Jon Priest, CEO, SPA Future Thinking

I’d be absolutely gobsmacked if clients couldn’t tell the difference between high-quality and mediocre research. In our careers no doubt we’ve all been responsible for producing stuff our boss wasn’t happy with and our clients spotted a mile off, and I think they always have done. If you’re below the standard of delivering insight, particularly actionable insight with a supporting foundation of research findings, you wont get used again. I’m surprised by this: it’s the sort of commentary that you often hear fromconsultants and designers, but most market researcher buyers, because budgets have been squeezed over the past two to three years, have demanded more value and have therefore become more attentive to what is being delivered.

Andy Moore, global MD, Nunwood

Research buyers are not a homogenous universe – their ability to discriminate between high-quality and mediocre research is a function of their background and training. Obviously, those with classical research training are more likely to be an effective research buyer. However, not all clients have such training. I believe the research industry must take some of the blame for not explaining good research and why it is of relevance to their business. Research agencies must manage the eternal triangle of cost, quality and timeliness in a way that’s optimised for the client. Without timely delivery, much research is of limited value and doesn’t lead to action. Agencies need to be more involved in the activation of research findings – and more focused on ROI – if they are to influence and change their roles.

2 Comments

9 years ago

With a masters degree in qualitative research and an extensive background in design consultancy I understand the situation for both researcher and client. Personally, I always explain the levels of insight available to clients who can then decide the depth of analysis they desire – it’s important to be clear about the deliverables. In reality, until you start analysing a set of data, especially qualitative material, you can't really tell the precise time it will be completed as you always need time for reflection upon identifying the actionable findings. Formally trained qualies will be aware that analysis is an ongoing activity, occuring throughout the data collection of interview material and well beyond the delivery of any report and findngs. Fortunately, being independent, I have the luxury of negotiating timelines that allow for best quality and know one thing for sure; commercial research is very different to academic research and I love bringing the two worlds together. www.subvista.com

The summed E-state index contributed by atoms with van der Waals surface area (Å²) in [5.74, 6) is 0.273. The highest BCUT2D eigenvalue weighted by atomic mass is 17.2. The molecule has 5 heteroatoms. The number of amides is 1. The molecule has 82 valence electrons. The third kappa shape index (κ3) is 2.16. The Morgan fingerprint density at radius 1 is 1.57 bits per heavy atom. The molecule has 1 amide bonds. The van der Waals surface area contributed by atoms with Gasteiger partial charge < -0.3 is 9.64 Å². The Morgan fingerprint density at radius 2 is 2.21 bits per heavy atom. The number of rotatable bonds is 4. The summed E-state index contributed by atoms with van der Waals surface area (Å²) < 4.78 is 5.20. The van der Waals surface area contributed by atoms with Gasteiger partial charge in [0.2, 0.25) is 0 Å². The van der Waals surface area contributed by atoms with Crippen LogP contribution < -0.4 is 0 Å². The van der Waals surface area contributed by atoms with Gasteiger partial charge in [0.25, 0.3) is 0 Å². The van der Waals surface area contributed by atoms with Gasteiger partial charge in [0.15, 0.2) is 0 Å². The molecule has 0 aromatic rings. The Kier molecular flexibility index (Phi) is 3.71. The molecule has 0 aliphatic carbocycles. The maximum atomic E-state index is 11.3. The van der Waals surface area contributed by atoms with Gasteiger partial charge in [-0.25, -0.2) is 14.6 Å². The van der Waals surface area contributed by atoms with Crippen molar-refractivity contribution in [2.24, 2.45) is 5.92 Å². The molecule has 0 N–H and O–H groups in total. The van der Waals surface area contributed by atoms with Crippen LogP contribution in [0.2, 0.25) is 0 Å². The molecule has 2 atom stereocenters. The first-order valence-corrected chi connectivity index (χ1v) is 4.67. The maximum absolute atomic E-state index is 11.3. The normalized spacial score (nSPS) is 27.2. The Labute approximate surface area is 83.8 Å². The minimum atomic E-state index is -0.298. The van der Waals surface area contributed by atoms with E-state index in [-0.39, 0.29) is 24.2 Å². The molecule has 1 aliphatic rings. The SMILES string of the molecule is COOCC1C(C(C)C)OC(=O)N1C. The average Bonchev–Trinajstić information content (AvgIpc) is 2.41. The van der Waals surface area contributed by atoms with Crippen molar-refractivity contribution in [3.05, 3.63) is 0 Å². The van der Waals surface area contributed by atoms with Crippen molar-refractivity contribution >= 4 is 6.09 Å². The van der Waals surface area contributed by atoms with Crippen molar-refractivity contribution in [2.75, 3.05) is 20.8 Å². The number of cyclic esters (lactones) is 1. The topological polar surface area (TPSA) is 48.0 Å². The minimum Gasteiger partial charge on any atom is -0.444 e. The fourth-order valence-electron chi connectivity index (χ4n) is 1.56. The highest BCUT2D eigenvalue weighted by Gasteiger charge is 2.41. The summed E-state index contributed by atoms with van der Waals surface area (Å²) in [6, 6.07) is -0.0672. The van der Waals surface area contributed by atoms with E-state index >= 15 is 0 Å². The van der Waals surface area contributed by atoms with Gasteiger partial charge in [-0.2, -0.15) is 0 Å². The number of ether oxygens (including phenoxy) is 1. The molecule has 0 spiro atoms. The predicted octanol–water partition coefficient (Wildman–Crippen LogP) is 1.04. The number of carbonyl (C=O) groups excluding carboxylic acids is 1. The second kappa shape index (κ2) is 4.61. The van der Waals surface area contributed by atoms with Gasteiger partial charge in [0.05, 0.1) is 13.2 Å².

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9 years ago

I'm surprised at the two introductory paragraphs in this piece. The word choice strikes me as extremely condescending, and minimizes some very important issues facing the research industry (e.g., critical lack of funding; emphasis on shallow, quickly delivered results over more insightful findings). I would have expected to see a more serious treatment of this subject matter.